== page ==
Monday, December 10, 2007

The Christmas party.

A few months ago I offered up my apartment for the Christmas party we hold every year at work. In past years it was held at our boss' house, now in the midst of remodeling, or at work, in a space now filled with furniture (due to the remodeling). In a blaze of self-confidence I assured my boss that it would be no problem at all, and went on vacation for two weeks. And then I came home, and reality struck. For weeks I spent my free time moving stacks of books and magazines off windowsills and hanging clothes properly in the closet and shoveling junk mail out of desk drawers. Still-unpacked boxes were wheeled into storage; beds were moved around to open up the space. I called the piano tuner, who spent an afternoon tinkling away and removed a stray cashew nut from inside the piano, most likely a refugee from the last Christmas party we had four years ago, when we still lived in the old house.

It took weeks. Books I would never read again were taken to a used bookstore; I would go in with a few dozen old paperbacks and emerge with...five or six. Leaves were added to the dining table. Two days ago R. and her family arrived with a Christmas tree and miles of twinkling lights. I found our old tree stand in our storage unit - I thought it had been lost in the move - and our ornaments in the back of my closet. These ornaments go back more than twenty years, the painted wooden toys, the beaded butterflies, the tinkly golden bells. It is strange to see them here, and yet not strange, to have a Christmas tree for the first time since I was in college, or perhaps high school. My family won't be here, and I am used to that, but I still feel a pang as I email a picture of the lighted tree to my parents.

Then it is time for the party and I come back to the present. As always, there is a whole roasted pig in the middle of the table. The skin is shatteringly crisp, and every time I walk past I snag a piece and pop it in my mouth. There are platters of cheese and crackers, and a pile of Vietnamese spring rolls, the shrimp glowing pink-orange beneath the translucent white skins. There is a huge salad; at the other end of the table K. warns people that one bowl holds braised beef, and the other holds braised beef tendons. She doesn't want to waste perfectly good beef tendons on people who won't appreciate them. Plates of steamed white buns appear; they are for wrapping around the salty-sweet roast pork. Desserts are piled on the piano, brownies (which I have made with bittersweet chocolate chips) and cookies and a beautiful little bûche de Noël filled with mocha cream.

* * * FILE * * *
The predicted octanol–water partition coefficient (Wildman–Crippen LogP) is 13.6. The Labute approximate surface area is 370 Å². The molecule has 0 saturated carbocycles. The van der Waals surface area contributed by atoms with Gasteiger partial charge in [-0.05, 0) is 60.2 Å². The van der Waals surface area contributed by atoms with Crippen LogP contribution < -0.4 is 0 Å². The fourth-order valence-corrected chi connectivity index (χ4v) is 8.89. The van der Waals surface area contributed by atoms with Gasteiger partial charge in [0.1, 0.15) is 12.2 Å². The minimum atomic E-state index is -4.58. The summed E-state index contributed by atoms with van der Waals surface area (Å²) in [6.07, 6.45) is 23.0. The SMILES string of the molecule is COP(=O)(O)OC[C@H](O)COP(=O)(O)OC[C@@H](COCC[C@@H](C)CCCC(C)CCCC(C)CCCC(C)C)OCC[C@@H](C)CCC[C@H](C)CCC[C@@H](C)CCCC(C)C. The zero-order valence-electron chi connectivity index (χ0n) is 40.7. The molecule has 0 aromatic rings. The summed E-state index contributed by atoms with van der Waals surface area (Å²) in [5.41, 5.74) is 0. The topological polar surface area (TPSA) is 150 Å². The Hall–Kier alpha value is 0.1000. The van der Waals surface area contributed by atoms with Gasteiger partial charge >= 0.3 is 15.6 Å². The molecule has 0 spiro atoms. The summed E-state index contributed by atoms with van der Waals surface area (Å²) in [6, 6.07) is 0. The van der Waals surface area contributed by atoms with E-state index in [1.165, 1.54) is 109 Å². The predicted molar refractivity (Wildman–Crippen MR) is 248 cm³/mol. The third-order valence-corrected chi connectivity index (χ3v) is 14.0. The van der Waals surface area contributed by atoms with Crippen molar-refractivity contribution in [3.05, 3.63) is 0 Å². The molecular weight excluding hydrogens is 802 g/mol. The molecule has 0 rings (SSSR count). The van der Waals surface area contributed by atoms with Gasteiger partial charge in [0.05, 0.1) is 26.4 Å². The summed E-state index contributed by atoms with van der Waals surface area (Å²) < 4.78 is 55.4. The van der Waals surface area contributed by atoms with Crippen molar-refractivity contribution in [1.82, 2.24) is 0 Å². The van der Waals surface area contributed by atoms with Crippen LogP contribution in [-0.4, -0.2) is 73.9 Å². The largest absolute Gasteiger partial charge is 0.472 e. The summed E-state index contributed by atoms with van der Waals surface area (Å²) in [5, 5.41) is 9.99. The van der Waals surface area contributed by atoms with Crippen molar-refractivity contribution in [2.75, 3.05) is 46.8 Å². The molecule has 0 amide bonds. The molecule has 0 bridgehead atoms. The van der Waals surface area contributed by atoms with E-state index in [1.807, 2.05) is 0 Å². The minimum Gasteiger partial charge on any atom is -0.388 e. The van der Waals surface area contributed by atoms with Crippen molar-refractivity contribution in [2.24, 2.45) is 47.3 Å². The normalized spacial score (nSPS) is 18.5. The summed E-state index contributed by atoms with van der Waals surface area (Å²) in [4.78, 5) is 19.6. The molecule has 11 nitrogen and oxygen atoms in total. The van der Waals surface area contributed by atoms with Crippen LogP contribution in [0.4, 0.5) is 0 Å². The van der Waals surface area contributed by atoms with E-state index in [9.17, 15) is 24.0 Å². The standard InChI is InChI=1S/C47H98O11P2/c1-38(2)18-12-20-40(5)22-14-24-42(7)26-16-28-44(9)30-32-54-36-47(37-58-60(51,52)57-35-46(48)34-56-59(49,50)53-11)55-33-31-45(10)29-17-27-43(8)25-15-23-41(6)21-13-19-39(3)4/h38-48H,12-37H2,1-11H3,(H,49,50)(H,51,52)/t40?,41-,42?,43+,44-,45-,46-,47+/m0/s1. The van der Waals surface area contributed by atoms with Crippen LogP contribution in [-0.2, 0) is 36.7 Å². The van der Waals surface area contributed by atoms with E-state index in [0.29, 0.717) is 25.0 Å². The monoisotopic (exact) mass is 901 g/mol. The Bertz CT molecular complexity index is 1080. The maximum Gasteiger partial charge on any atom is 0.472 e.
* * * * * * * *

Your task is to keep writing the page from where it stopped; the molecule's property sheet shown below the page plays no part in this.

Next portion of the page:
I bring out the last dessert, a croissant bread pudding just slightly burnt on top. (This oven is unpredictable). But it is rich and creamy and heady with rum, stuffed with raisins. We make fun of J., who has the biggest serving of bread pudding, and discuss amongst ourselves which of us is the pickiest eater. (Not me). Small children - and not so small children - scuffle happily on the floor and on the vast expanse of my pale green sofa. My living room is larger than I had imagined it to be, and I am grateful for the slightly uncomfortable couch of carved Chinese rosewood, which provides extra seating. Grateful for my parents, who passed on all this furniture, grateful that my co-workers and friends and family are all here and apparently enjoying themselves without spilling wine all over my carpet. Now I have only to maintain this unreal tidiness of my home until my parents return in January.

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